Presented in partnership with Virginia Military Institute
Master cryptologist William Friedman, who was featured in the opening sequence of the Marshall Legacy Series on Codebreaking, said, “The most powerful weapon ever invented was the alphabet.” We’ll see examples of what he meant during this sequence on “Weapons” of War.
The development of new, more powerful weapons has transformed the conduct of war. Early iron and steel manufacturing enabled the making of points, swords, knives, daggers and bayonets. Gunpowder gave rise to muskets, handguns and rifles and minie balls, cannon balls and bullets. As industrial processes and technologies evolved so did the development of new weapons such as Gatling guns, hand grenades and mortars, rockets and bombs, aircraft and aircraft carriers, and submarines. Today precision-guided missiles delivered by unmanned aerial vehicles or drones are common. In the near future, perhaps pulsed energy projectiles or directed-energy weapons will be included in modern armories. Sitting in the arsenals of eight countries, at least, is the ultimate tactical weapon, the one that’s been used only twice in warfare, the atomic bomb.
Drawing on our collections, we will display artifacts from World War I and II including a butcher blade from WWI, an Army M1 rifle, Japanese rifles used during WWII, a German Walther handgun given by General Omar Bradley to General Marshall, Japanese Army-issued Samurai swords, Hitler youth daggers, Luftwaffe ceremonial sabers, among many objects to be displayed.
General George C. Marshall was constantly seeking to sway public opinion. For example he enlisted the services of five of the top Hollywood film directors to produce “troop information films” for soldiers and, later, civilians. The most famous of these, Frank Capra’s “Why We Fight” series, will be shown in the exhibition space.
The exhibition titled “The Art of War” will also include examples of WWI and WWII German and American propaganda posters and US Army Psychological Warfare leaflets and booklets distributed during WWII.
Two posters by Thomas Hart Benton are must-see items.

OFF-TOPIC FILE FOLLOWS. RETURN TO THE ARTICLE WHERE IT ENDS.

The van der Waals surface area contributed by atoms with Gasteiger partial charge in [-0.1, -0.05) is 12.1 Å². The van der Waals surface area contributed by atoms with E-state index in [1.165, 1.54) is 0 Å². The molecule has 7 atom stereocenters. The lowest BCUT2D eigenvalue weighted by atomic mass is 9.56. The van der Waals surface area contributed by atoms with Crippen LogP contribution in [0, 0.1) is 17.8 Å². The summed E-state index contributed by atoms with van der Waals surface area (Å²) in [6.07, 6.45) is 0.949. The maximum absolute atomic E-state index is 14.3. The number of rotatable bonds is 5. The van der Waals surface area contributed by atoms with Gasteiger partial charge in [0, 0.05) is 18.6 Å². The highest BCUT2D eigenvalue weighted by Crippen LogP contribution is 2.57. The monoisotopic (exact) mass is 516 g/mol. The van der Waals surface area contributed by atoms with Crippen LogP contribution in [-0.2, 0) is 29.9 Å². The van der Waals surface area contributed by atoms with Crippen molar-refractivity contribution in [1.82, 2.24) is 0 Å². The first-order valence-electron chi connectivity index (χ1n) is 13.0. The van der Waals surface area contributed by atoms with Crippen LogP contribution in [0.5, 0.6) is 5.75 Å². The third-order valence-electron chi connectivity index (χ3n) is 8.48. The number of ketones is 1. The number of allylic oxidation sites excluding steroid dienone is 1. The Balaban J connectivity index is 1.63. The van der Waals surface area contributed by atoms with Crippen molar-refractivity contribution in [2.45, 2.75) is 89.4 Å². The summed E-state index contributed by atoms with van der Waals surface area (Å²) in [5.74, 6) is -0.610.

Editorial cartoons will be displayed as well.
Leslie Richard Groves (1896-1970) was the military commander of the Manhattan Engineering District–the atomic bomb project. He oversaw the production and testing of the first atomic bomb, working closely with J. Robert Oppenheimer and other scientists at Los Alamos, New Mexico.
Some of the items from his collection here at the Foundation will be featured in the exhibit.
Other items to be featured will include artifacts from Hiroshima.
Please also see our Research Subject Guide on the topic of the atomic bomb project for primary sources from the library and archives. Sources include letters and documents from General Marshall, General Groves, Enrico Fermi, Oppenheimer, Secretary of War and President Truman.
On loan from Lockheed Martin, this Desert Hawk drone had service in Afghanistan.
It is designed to conduct real-time aerial surveillance with operational ease, mission flexibility, and tactical portability.
It features state-of-the-art 360-degree color electro-optic and infrared full motion video integrated camera and provides both day or night support.
It operates in high winds, at extended altitudes and under extreme temperatures. It is extremely quiet and virtually undetectable at operational slant ranges.
Wingspan: 52 in (1.32 m)
Length: 34 in (0.86 m)
Weight: 7 lb (3.2 kg)
General George C. Marshall believed men (and women) in uniform were the greatest weapons of war. Speaking at Trinity College in Hartford, Connecticut in June 1941 he said, “It is true, as the daily press points out, that we are applying all of American energy, ingenuity and genius we can mobilize, to the task of equipping our new Army with the most modern and efficient weapons in the world—and in ever-increasing quantity.
“But underlying all, the effort back of this essentially material and industrial effort is the realization that the primary instrument of warfare is the fighting man. All of the weapons with which we arm him are merely tools to enable him to carry out his mission.”
As assistant commandant of the Army’s Infantry School at Fort Benning, Georgia, George C. Marshall accomplished two remarkable things that enabled the United States and its allies to prevail during World War II. He transformed the curriculum in anticipation of the next large war following World War I. Famously, he said, “Study the first six months of the next war.” He possessed a remarkable vision that helped him during his entire career to “see” what was around the corner. He used this gift to identify future Army leaders as well. Nearly 200 officers whom Marshall trained at Benning became the leaders (“Marshall’s Men”) during World War II. He relied on them to execute the tactics that would accomplish the strategies he set in place as Chief of Staff.